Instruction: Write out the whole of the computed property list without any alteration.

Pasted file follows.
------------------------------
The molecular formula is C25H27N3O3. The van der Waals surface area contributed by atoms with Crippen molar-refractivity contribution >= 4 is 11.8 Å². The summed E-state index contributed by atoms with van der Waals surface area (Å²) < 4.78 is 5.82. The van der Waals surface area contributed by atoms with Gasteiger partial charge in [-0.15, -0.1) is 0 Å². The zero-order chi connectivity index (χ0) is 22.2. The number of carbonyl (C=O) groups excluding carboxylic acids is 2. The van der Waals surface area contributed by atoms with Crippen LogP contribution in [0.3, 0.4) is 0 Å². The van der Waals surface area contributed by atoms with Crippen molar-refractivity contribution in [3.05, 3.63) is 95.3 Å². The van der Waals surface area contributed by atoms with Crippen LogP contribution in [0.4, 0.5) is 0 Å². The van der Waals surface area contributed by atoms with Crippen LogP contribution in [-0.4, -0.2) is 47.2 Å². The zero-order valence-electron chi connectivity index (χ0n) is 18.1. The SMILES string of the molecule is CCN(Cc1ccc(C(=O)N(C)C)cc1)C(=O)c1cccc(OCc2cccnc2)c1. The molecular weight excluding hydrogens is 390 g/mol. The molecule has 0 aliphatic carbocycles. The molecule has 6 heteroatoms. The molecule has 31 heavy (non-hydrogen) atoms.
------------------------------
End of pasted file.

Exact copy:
The molecular formula is C25H27N3O3. The van der Waals surface area contributed by atoms with Crippen molar-refractivity contribution >= 4 is 11.8 Å². The summed E-state index contributed by atoms with van der Waals surface area (Å²) < 4.78 is 5.82. The van der Waals surface area contributed by atoms with Gasteiger partial charge in [-0.15, -0.1) is 0 Å². The zero-order chi connectivity index (χ0) is 22.2. The number of carbonyl (C=O) groups excluding carboxylic acids is 2. The van der Waals surface area contributed by atoms with Crippen LogP contribution in [0.3, 0.4) is 0 Å². The van der Waals surface area contributed by atoms with Crippen molar-refractivity contribution in [3.05, 3.63) is 95.3 Å². The van der Waals surface area contributed by atoms with Crippen LogP contribution in [0.4, 0.5) is 0 Å². The van der Waals surface area contributed by atoms with Crippen LogP contribution in [-0.4, -0.2) is 47.2 Å². The zero-order valence-electron chi connectivity index (χ0n) is 18.1. The SMILES string of the molecule is CCN(Cc1ccc(C(=O)N(C)C)cc1)C(=O)c1cccc(OCc2cccnc2)c1. The molecular weight excluding hydrogens is 390 g/mol. The molecule has 0 aliphatic carbocycles. The molecule has 6 heteroatoms. The molecule has 31 heavy (non-hydrogen) atoms.